New Shooter Test

I wanted to see if the RDS is in fact easier for a new shooter to use. For this test, I had a volunteer run a plate rack test that consisted of knocking down six 8” plates from 10 yards. This shows if the RDS has the advantage for a new shooter, and also simulates a situation where it might be beneficial to keep the focal point on the target to verify a hit more quickly.

Rifle/Handgun Transition Test

This is a simple drill to see if transitioning to the RDS is any faster than transitioning with iron sights. For this test, I simulated a target/distance that would require the use of a hard focus on the sights to hit the target. This test was done by setting up a rifle with one round in the chamber and an empty magazine. Transition was done as soon as the dead trigger was recognized, and the split time between the rifle shot and first handgun shot was measured and compared between the guns.

Image of a man showing how to manipulate the slide

How I would manipulate the slide in certain cases with a standard gun and iron sight (such as the Dawson “charger” sight). How does this work with the RMR on my gun, and does it damage the sight?

One-Handed Manipulation Test

This was important to me because I wanted to see if the RMR would stand up to the rigorous process of working the slide off a belt or obstacle. I shot a series of drills where I was forced to reload the gun as well as clear malfunctions with one hand. This allowed me to use the RMR as my “hook” when working the slide. After the drills, I re-evaluated the sight for damage and to see if it were still zeroed. With the gun set up like Bowie Tactical did it, even if the optic failed, I could use my back-up iron sights.

Let the testing begin!

Test Results

After shooting all the tests with both guns, here are the results. All figures are averages and measured in seconds.

Image of the test results

My testing showed the results I had expected. Even though I rarely shoot handguns with optic sights, I have had extensive experience competing with them in the past. This made it very easy to adjust to the RMR sighted pistol, whereas a less experienced person might have had more difficulty. The new shooter on this particular test was Steve Aryan, Director of Training at the U.S. Shooting Academy and an extremely good shooter. Here is what Steve had to say about the RDS optic-equipped handgun.

Image of RDS handgun close up for eye to line with the scope

Most shooters not accustomed to shooting RDS handguns will fail to get their eye low and in line with the scope, often searching for the dot. The trick is to index the gun as if it had hard iron sights, and the dot will be right there. The red dot might disappear in the top portion of the scope if the user makes the mistake of looking slightly high over the gun.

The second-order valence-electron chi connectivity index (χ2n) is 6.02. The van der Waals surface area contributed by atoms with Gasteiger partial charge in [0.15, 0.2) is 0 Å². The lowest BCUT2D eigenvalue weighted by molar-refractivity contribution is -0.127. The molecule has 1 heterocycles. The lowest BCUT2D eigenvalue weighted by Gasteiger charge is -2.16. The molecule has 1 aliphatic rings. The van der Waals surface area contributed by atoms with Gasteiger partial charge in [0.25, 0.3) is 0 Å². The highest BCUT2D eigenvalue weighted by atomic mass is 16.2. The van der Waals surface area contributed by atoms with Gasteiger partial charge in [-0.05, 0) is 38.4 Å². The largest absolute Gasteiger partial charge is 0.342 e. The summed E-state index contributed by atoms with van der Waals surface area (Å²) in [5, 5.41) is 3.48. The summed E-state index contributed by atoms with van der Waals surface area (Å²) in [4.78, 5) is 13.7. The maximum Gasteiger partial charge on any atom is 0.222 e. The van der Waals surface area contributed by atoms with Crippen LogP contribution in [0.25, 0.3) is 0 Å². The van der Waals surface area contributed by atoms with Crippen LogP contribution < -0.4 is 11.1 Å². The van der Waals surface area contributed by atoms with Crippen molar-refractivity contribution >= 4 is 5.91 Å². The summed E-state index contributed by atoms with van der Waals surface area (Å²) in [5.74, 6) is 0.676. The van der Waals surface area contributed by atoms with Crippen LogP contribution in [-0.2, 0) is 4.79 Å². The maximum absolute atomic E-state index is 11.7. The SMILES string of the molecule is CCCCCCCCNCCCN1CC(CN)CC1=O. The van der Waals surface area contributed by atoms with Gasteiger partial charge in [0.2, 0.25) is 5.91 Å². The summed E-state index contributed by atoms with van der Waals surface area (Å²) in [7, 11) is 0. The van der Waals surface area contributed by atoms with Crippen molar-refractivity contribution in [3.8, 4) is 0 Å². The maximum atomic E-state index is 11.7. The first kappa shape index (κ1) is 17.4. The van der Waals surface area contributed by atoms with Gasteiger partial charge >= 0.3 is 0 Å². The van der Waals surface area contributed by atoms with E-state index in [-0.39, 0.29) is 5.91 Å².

New Shooter Feedback

“Using a dot is something I am very familiar with on a rifle. However, on a handgun, I have little to no real experience with it. When Mike gave me the ‘Bowie edition’ M&P, I extended the gun out and tried to find the dot with little success. I did it again and again and it didn’t get better, because I was extending the gun with the goal of finding the dot rather than extending the gun like I normally do and the dot just simply appearing because of the natural presentation. After I figured that out, it made finding the dot quickly a breeze.

“Target transitions were also faster and easier to do. Tracking the dot is so much easier than tracking a set of irons. Imagine if the front sight post didn’t require itself to be aligned with the rear sight post. As long as you could see your front sight post, the bullet would land right where it was. That’s what you have with the RDS system. As long as you see the dot, that’s where the bullet is going to go. I found that to be a huge advantage over my iron sights. After spending a week with the RDS-equipped M&P, my conclusions are:

  • Red Dot Sights are a great addition to the iron sights but not a replacement. Just like a rifle, you need to add an ‘optic failure’ drill into your training regimen.
  • Choosing an RDS that’s sturdy and can hold up to one-handed manipulations is not questionable. I found the RMR to be one of the best choices on the market today.
  • Choosing a holster that fits the RDS-equipped weapon is important. Not all holsters fit such a setup. I found my Raven Concealment holsters fit perfectly without any modification.
  • As a new RDS shooter, I found not looking for the dot harder. Most of my students who had an opportunity to fire this M&P also found themselves looking for the dot rather than extending the weapon out. Once they got over that, they loved it.

In the end, I adapted to the sight very quickly!”


RDS-sighted handguns offer a huge benefit to the defensive shooter, whether they be in law enforcement, the military, or a concealed carry holder. I think the system offers significant benefit if the right scope is picked and would prioritize those benefits in this order:

Handgun with the red dot threat focus 200